On December 14, 2022, the district administration of Ladakh designated six hamlets within the Changthang Wildlife Sanctuary a “dark-sky reserve” – an area whose skies were free of light pollution. The designation meant that the reserve had a responsibility to keep the skies dark, particularly for the astronomical observatories located in the area.
When SpaceX’s Starlink constellation of small satellites began to obscure the view of ground-based telescopes around Earth, the idea of the sky as a natural resource capable of being polluted became popular. These incidents also rendered the absence of a global treaty to reduce light pollution more conspicuous.
But while authorities safeguard telescopes’ access to dark skies by actively lowering light pollution around their sites, the night is actually becoming brighter in almost the rest of the world thanks to ‘skyglow’, with significant ecological, health and cultural consequences.
How bad is light pollution?
In a new study, researchers from Germany and the U.S. analysed a global database of what the dimmest star visible from a particular location is; the database had more than 51,000 entries submitted by citizen scientists. They found that non-natural light had increased the brightness of the artificial glow of the night sky, or skyglow, by 9.2-10% every year between 2011 and 2022.
Specifically, they reported that skyglow had brightened around 6.5% over Europe, 10.4% over North America, and 7.7% over the rest of the world.
The finding is significant because it disagrees with satellite-based data, which has indicated that the rate of increase has been around 2% per year. According to the new study, the discrepancy is probably the result of the satellites being unable to ‘sense’ blue light emitted by LEDs and to study light that is emitted parallel to the ground.
Visible light emitted by many sources (except e.g. lasers) is divergent, so light emitted insufficiently downward could find its way into the sky. Almost all surfaces in cities also reflect light, meaning a portion of entirely down-cast light will be reflected upwards, contributing to nighttime light pollution.
The researchers recommend light sources casting light at an angle below the plane of the horizon, capping the emissions of these sources and calibrating their output according to the total brightness at the spot being lit.
What is the situation over India?
The study had few observations from Asia, South America and Africa. Africa had only 452 observations between January 2011 and August 2022 in the database. There were no entries from China or Brazil – both rapidly industrialising nations – in the study. The researchers themselves admit that only data from Europe and North America are representative, which means their conclusions must be taken with a pinch of salt.
India isn’t a blind spot, however. In March 2021, Dorje Angchuk, an engineer at the Indian Astronomical Observatory in Hanle famous for his night-sky photographs, tweeted pictures of the Chemrey Monastery, near Leh, before and after a power cut. The number of stars that become invisible when the monastery is lit is striking.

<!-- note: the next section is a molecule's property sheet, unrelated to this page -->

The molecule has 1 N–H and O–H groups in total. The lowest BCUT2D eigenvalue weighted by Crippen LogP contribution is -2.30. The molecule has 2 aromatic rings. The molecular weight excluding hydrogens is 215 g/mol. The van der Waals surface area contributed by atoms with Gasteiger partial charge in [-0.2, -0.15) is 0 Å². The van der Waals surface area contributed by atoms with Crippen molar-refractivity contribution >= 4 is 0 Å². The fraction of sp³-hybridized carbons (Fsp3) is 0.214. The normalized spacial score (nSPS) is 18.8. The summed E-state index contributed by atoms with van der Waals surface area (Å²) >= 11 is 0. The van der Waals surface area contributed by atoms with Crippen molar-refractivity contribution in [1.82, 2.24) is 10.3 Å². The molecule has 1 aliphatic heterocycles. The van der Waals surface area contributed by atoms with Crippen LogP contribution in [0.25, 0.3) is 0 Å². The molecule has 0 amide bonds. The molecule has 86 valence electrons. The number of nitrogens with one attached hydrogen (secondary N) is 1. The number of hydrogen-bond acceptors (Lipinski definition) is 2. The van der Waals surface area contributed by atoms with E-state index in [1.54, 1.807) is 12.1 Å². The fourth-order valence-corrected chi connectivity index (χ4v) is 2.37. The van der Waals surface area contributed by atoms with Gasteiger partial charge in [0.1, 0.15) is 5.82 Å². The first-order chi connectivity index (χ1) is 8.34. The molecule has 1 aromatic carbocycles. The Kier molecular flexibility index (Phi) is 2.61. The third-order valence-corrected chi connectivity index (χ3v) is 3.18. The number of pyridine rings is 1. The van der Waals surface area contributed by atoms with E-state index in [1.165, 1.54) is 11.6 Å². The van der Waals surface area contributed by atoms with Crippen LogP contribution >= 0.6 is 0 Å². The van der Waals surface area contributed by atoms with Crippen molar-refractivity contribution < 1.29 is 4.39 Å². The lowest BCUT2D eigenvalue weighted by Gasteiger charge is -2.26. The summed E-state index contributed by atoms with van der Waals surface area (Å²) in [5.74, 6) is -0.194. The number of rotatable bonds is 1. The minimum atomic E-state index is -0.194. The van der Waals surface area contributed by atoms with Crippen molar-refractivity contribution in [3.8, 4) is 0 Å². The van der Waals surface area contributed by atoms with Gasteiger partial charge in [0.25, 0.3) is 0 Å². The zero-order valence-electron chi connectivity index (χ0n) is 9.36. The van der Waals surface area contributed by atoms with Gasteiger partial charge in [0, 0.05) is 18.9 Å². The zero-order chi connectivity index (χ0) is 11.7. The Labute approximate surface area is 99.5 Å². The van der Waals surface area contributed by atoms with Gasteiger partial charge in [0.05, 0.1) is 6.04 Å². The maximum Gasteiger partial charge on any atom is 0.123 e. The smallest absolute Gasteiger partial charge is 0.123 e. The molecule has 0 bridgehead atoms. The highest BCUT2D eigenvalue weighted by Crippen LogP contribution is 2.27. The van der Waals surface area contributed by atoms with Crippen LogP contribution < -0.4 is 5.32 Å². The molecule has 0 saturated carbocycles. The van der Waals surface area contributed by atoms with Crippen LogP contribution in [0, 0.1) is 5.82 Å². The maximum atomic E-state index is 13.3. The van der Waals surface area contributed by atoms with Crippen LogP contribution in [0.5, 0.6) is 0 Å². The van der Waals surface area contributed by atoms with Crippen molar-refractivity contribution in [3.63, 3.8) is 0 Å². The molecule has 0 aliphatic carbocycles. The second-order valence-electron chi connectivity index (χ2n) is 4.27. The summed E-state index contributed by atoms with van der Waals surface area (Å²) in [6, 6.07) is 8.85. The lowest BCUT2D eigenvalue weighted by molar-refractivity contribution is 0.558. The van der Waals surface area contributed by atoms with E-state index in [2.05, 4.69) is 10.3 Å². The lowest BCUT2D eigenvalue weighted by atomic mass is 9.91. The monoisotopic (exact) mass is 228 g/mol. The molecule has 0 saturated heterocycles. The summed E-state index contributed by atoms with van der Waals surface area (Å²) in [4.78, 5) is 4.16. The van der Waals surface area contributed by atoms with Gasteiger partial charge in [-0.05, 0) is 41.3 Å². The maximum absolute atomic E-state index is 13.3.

A 2016 study reported that 19.5% of India’s population – the lowest fraction among G20 countries – experiences a level of skyglow that would at least keep the Milky Way galaxy out of sight and at most render “dark adaptation for human eyes” impossible. The effects include stimulating the cone cells in human eyes, which is possible only when an environment is considered to be well-lit.
A 2017 study reported that between 2012 and 2016, India’s lit area increased by 1.07-1.09% and the average radiance of “stably lit areas” – e.g. excluding wildfires – increased by 1.05-1.07%.
What are the consequences?
The 2017 paper noted a curious pattern: “Regardless of historical or geographical context, humans tend to use as much artificial light as they can buy for about 0.7 percent of GDP.” That is, even though LEDs have become more efficient, their utilisation hasn’t decreased, which in turn means the carbon emissions due to their production and use hasn’t decreased.
Numerous studies have also found artificial light at night affects both people and wildlife in important ways.
According to a 2003 report, lit beaches deter sea turtles from coming ashore to nest. A 2006 review found that skyglow keeps trees from sensing seasonal variations. A 2017 study found that young burrow-nesting seabirds don’t take flight unless the nesting site becomes dark. A 2019 study reported that clownfish eggs don’t hatch when exposed to artificial light at night, killing the offspring. A 2020 study noted that skyglow interferes with multiple aspects of insect life and allows insect predators to hunt for longer.
Parties to the Convention on Migratory Species adopted guidelines to address this specific problem at their meeting in Gandhinagar in 2020.
By disrupting the circadian rhythm, artificial light at night can hamper the production of melatonin, an influential hormone in the human body with effects on sleep, moods and cognition. A small 2009 review concluded that circadian disruption – which altered melatonin levels can cause – increased the risk of breast cancer among night-shift workers by 40%.
Starry skies have also inspired countless works of science and poetry. When Los Angeles had a big power cut in 1994, many people phoned local authorities to report a “silvery cloud” at night. It became evident later that they were really seeing the Milky Way.
In 2020, Australian researchers wrote in a paper, “The erasure of the night sky acts to erase Indigenous connection to the stars, acting as a form of ongoing cultural and ecological genocide.”